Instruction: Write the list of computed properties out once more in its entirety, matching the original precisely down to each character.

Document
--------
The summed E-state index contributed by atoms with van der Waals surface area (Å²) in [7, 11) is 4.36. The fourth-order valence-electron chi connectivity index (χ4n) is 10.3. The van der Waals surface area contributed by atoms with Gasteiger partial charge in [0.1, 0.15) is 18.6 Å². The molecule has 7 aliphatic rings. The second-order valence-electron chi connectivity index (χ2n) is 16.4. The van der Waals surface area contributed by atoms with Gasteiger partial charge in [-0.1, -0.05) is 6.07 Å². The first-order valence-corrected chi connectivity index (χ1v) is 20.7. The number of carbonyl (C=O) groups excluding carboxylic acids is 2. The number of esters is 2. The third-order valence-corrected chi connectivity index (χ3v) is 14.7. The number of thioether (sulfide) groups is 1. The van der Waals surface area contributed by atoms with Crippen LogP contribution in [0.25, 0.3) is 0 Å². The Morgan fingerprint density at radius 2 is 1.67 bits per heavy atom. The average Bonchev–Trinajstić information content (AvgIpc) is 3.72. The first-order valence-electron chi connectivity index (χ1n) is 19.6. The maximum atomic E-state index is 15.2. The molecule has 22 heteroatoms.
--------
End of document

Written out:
The summed E-state index contributed by atoms with van der Waals surface area (Å²) in [7, 11) is 4.36. The fourth-order valence-electron chi connectivity index (χ4n) is 10.3. The van der Waals surface area contributed by atoms with Gasteiger partial charge in [0.1, 0.15) is 18.6 Å². The molecule has 7 aliphatic rings. The second-order valence-electron chi connectivity index (χ2n) is 16.4. The van der Waals surface area contributed by atoms with Gasteiger partial charge in [-0.1, -0.05) is 6.07 Å². The first-order valence-corrected chi connectivity index (χ1v) is 20.7. The number of carbonyl (C=O) groups excluding carboxylic acids is 2. The number of esters is 2. The third-order valence-corrected chi connectivity index (χ3v) is 14.7. The number of thioether (sulfide) groups is 1. The van der Waals surface area contributed by atoms with Crippen LogP contribution in [0.25, 0.3) is 0 Å². The Morgan fingerprint density at radius 2 is 1.67 bits per heavy atom. The average Bonchev–Trinajstić information content (AvgIpc) is 3.72. The first-order valence-electron chi connectivity index (χ1n) is 19.6. The maximum atomic E-state index is 15.2. The molecule has 22 heteroatoms.